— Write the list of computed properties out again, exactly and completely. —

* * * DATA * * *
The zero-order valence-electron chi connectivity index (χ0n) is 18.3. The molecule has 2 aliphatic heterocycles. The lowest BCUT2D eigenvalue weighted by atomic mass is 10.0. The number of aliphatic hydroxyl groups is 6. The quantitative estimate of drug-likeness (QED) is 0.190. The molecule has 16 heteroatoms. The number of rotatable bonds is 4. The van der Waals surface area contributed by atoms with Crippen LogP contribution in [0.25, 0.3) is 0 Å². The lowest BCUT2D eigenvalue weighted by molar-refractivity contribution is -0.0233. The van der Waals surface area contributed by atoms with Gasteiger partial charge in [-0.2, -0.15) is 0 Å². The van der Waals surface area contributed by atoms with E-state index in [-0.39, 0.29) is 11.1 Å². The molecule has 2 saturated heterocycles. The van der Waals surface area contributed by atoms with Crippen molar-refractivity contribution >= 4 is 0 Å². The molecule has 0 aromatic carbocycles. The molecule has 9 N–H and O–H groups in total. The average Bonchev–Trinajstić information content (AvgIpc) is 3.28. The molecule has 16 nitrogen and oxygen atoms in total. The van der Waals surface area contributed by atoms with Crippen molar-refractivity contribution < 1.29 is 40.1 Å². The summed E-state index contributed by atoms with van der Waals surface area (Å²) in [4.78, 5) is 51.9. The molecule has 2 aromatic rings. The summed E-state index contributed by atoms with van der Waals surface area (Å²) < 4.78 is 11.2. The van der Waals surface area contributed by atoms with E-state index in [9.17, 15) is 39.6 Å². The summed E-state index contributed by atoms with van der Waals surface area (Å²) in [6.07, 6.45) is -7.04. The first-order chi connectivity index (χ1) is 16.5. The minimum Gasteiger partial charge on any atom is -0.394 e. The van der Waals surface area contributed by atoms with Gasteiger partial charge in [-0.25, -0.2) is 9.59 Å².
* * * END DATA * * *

The zero-order valence-electron chi connectivity index (χ0n) is 18.3. The molecule has 2 aliphatic heterocycles. The lowest BCUT2D eigenvalue weighted by atomic mass is 10.0. The number of aliphatic hydroxyl groups is 6. The quantitative estimate of drug-likeness (QED) is 0.190. The molecule has 16 heteroatoms. The number of rotatable bonds is 4. The van der Waals surface area contributed by atoms with Crippen LogP contribution in [0.25, 0.3) is 0 Å². The lowest BCUT2D eigenvalue weighted by molar-refractivity contribution is -0.0233. The van der Waals surface area contributed by atoms with Gasteiger partial charge in [-0.2, -0.15) is 0 Å². The van der Waals surface area contributed by atoms with E-state index in [-0.39, 0.29) is 11.1 Å². The molecule has 2 saturated heterocycles. The van der Waals surface area contributed by atoms with Crippen molar-refractivity contribution >= 4 is 0 Å². The molecule has 0 aromatic carbocycles. The molecule has 9 N–H and O–H groups in total. The average Bonchev–Trinajstić information content (AvgIpc) is 3.28. The molecule has 16 nitrogen and oxygen atoms in total. The van der Waals surface area contributed by atoms with Crippen molar-refractivity contribution < 1.29 is 40.1 Å². The summed E-state index contributed by atoms with van der Waals surface area (Å²) in [4.78, 5) is 51.9. The molecule has 2 aromatic rings. The summed E-state index contributed by atoms with van der Waals surface area (Å²) < 4.78 is 11.2. The van der Waals surface area contributed by atoms with E-state index in [9.17, 15) is 39.6 Å². The summed E-state index contributed by atoms with van der Waals surface area (Å²) in [6.07, 6.45) is -7.04. The first-order chi connectivity index (χ1) is 16.5. The minimum Gasteiger partial charge on any atom is -0.394 e. The van der Waals surface area contributed by atoms with Gasteiger partial charge in [-0.25, -0.2) is 9.59 Å².